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Syria says no to UN monitors for de-escalation zones

Syrian Foreign Minister Walid al-Muallem says Damascus does not agree to any role for the United Nations or other “international forces” to monitor the implementation of a deal on four de-escalation zones in the war-torn Arab country.

“We do not accept a role for the United Nations or international forces to monitor the agreement,” Muallem told a televised news conference on Monday.

He added that there could be a role for military police as Russia has said, but did not clarify whether he was referring to Syrian or foreign units.

The top Syrian diplomat further underlined that his government would observe the de-escalation plan as long as militant groups abide by its terms.

Russia, with backing from Turkey and the Islamic Republic of Iran, brokered the deal for establishing de-escalation zones in mainly militant-held areas of Syria during ceasefire talks in the Kazakh capital city of Astana last week.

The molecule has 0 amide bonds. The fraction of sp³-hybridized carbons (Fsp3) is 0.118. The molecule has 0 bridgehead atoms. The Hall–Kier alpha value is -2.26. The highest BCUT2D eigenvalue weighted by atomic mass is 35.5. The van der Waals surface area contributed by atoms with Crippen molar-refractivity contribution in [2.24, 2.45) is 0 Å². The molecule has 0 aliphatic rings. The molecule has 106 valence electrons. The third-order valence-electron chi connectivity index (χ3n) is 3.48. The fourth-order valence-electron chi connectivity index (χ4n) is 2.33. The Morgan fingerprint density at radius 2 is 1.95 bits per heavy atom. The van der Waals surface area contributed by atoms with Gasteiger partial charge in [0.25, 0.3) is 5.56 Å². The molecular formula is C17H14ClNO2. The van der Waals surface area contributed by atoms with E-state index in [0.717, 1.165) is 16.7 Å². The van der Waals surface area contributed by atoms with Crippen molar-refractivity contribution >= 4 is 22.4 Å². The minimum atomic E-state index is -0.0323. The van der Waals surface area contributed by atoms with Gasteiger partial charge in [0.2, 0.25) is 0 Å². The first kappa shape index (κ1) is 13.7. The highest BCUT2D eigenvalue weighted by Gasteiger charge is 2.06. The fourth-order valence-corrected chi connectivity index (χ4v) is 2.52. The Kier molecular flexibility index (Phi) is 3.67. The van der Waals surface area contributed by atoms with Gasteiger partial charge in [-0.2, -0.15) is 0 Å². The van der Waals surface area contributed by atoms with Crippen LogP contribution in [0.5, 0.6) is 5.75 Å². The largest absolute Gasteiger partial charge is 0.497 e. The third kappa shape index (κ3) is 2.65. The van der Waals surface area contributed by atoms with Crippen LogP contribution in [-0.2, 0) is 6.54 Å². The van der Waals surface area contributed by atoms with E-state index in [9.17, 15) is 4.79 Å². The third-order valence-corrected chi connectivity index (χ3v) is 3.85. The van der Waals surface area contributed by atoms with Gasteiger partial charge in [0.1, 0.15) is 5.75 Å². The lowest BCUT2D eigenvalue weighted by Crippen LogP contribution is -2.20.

The plan, which came into effect at midnight on Friday, calls for the cessation of hostilities between militant groups and Syrian government forces.

It covers the northwestern Syrian province of Idlib, northeastern areas of the western coastal province of Latakia, western areas of Aleppo Province and northern areas of Hama Province.

It also applies to the Rastan and Talbiseh enclave in northern Homs Province, Eastern Ghouta district in the northern Damascus countryside as well as the militant-controlled southern part of the country along the border with Jordan.

Muallem stressed that militant groups involved in the de-escalation plan must help clear areas they control of Takfiri terror groups, including Jabhat Fateh al-Sham that was formerly known as al-Nusra Front, and that Russia, Turkey and Iran, as the deal’s guarantors, must help them do so.

“It is the duty of the groups which signed the ceasefire agreement to expel Nusra from these zones until the areas really become de-escalated. It is for the guarantors to help these factions,” he said.

Muallem added that the ongoing UN-sponsored Syrian peace talks in Geneva were not making progress, stressing that the government viewed potential local “reconciliation” deals with militant as an alternative.

The Syrian foreign minister also pointed to the US administration’s apparent change of approach towards Syria, saying, “It seems the United States, where (President Donald) Trump has said the Syrian crisis has dragged on too long, might have come to the conclusion that there must be an understanding with Russia on a solution.”